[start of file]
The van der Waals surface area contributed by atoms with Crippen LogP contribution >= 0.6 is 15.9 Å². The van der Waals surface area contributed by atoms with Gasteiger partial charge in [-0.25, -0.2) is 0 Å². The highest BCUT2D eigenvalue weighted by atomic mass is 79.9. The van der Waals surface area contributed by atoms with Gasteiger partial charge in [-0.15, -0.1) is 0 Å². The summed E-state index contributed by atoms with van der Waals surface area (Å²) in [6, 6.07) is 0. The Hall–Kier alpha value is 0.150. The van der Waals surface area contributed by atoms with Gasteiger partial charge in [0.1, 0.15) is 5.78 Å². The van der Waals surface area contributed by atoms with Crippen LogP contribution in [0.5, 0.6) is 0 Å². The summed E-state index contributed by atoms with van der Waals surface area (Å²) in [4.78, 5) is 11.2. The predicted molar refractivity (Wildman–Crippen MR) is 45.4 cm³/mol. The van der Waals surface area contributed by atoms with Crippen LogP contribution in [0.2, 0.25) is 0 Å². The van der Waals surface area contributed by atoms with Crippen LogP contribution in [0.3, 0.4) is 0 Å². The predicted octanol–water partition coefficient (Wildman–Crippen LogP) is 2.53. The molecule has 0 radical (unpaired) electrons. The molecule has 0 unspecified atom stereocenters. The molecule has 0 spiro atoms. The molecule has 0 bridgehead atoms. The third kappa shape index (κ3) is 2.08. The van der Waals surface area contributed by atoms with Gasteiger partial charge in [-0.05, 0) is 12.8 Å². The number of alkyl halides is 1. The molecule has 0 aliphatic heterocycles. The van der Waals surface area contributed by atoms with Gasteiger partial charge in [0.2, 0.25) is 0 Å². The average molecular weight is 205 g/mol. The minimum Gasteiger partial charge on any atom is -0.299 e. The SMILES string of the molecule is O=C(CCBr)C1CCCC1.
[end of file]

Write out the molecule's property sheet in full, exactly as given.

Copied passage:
The van der Waals surface area contributed by atoms with Crippen LogP contribution >= 0.6 is 15.9 Å². The van der Waals surface area contributed by atoms with Gasteiger partial charge in [-0.25, -0.2) is 0 Å². The highest BCUT2D eigenvalue weighted by atomic mass is 79.9. The van der Waals surface area contributed by atoms with Gasteiger partial charge in [-0.15, -0.1) is 0 Å². The summed E-state index contributed by atoms with van der Waals surface area (Å²) in [6, 6.07) is 0. The Hall–Kier alpha value is 0.150. The van der Waals surface area contributed by atoms with Gasteiger partial charge in [0.1, 0.15) is 5.78 Å². The van der Waals surface area contributed by atoms with Crippen LogP contribution in [0.5, 0.6) is 0 Å². The summed E-state index contributed by atoms with van der Waals surface area (Å²) in [4.78, 5) is 11.2. The predicted molar refractivity (Wildman–Crippen MR) is 45.4 cm³/mol. The van der Waals surface area contributed by atoms with Crippen LogP contribution in [0.2, 0.25) is 0 Å². The van der Waals surface area contributed by atoms with Crippen LogP contribution in [0.3, 0.4) is 0 Å². The predicted octanol–water partition coefficient (Wildman–Crippen LogP) is 2.53. The molecule has 0 radical (unpaired) electrons. The molecule has 0 unspecified atom stereocenters. The molecule has 0 spiro atoms. The molecule has 0 bridgehead atoms. The third kappa shape index (κ3) is 2.08. The van der Waals surface area contributed by atoms with Gasteiger partial charge in [-0.05, 0) is 12.8 Å². The number of alkyl halides is 1. The molecule has 0 aliphatic heterocycles. The van der Waals surface area contributed by atoms with Gasteiger partial charge in [0.2, 0.25) is 0 Å². The average molecular weight is 205 g/mol. The minimum Gasteiger partial charge on any atom is -0.299 e. The SMILES string of the molecule is O=C(CCBr)C1CCCC1.